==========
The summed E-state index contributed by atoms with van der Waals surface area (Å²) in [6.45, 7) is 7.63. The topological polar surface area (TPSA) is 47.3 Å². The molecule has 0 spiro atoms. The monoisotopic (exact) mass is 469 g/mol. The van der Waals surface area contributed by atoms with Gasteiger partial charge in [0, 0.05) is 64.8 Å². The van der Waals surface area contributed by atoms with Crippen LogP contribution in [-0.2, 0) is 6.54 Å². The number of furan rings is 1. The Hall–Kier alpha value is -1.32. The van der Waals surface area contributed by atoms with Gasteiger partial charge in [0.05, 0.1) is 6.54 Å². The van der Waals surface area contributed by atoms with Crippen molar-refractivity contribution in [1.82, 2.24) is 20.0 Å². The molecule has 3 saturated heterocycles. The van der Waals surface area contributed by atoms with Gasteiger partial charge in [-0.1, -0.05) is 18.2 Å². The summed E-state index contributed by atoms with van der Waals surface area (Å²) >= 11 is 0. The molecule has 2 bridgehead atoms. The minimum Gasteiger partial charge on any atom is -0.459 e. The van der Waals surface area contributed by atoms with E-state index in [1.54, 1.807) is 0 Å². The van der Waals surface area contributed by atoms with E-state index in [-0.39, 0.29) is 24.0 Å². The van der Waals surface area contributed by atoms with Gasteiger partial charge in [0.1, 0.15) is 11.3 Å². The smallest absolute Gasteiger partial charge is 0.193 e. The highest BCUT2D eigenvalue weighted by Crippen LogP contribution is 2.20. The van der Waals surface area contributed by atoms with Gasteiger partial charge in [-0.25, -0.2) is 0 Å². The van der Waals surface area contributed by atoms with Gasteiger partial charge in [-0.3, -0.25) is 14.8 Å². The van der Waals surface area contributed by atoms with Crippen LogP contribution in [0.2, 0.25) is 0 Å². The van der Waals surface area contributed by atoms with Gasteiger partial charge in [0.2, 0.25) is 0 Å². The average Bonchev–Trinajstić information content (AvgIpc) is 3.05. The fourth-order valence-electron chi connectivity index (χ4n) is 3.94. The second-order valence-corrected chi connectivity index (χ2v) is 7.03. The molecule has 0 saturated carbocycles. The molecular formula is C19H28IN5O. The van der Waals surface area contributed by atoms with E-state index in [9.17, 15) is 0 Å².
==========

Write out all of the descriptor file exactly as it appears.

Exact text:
The summed E-state index contributed by atoms with van der Waals surface area (Å²) in [6.45, 7) is 7.63. The topological polar surface area (TPSA) is 47.3 Å². The molecule has 0 spiro atoms. The monoisotopic (exact) mass is 469 g/mol. The van der Waals surface area contributed by atoms with Gasteiger partial charge in [0, 0.05) is 64.8 Å². The van der Waals surface area contributed by atoms with Crippen LogP contribution in [-0.2, 0) is 6.54 Å². The number of furan rings is 1. The Hall–Kier alpha value is -1.32. The van der Waals surface area contributed by atoms with Gasteiger partial charge in [0.05, 0.1) is 6.54 Å². The van der Waals surface area contributed by atoms with Crippen molar-refractivity contribution in [1.82, 2.24) is 20.0 Å². The molecule has 3 saturated heterocycles. The van der Waals surface area contributed by atoms with Gasteiger partial charge in [-0.1, -0.05) is 18.2 Å². The summed E-state index contributed by atoms with van der Waals surface area (Å²) >= 11 is 0. The molecule has 2 bridgehead atoms. The minimum Gasteiger partial charge on any atom is -0.459 e. The van der Waals surface area contributed by atoms with E-state index in [1.54, 1.807) is 0 Å². The van der Waals surface area contributed by atoms with E-state index in [-0.39, 0.29) is 24.0 Å². The van der Waals surface area contributed by atoms with Gasteiger partial charge in [0.1, 0.15) is 11.3 Å². The smallest absolute Gasteiger partial charge is 0.193 e. The highest BCUT2D eigenvalue weighted by Crippen LogP contribution is 2.20. The van der Waals surface area contributed by atoms with Gasteiger partial charge in [-0.25, -0.2) is 0 Å². The van der Waals surface area contributed by atoms with Gasteiger partial charge in [-0.3, -0.25) is 14.8 Å². The van der Waals surface area contributed by atoms with Crippen LogP contribution in [0.2, 0.25) is 0 Å². The van der Waals surface area contributed by atoms with Gasteiger partial charge in [0.2, 0.25) is 0 Å². The average Bonchev–Trinajstić information content (AvgIpc) is 3.05. The fourth-order valence-electron chi connectivity index (χ4n) is 3.94. The second-order valence-corrected chi connectivity index (χ2v) is 7.03. The molecule has 0 saturated carbocycles. The molecular formula is C19H28IN5O. The van der Waals surface area contributed by atoms with E-state index in [9.17, 15) is 0 Å².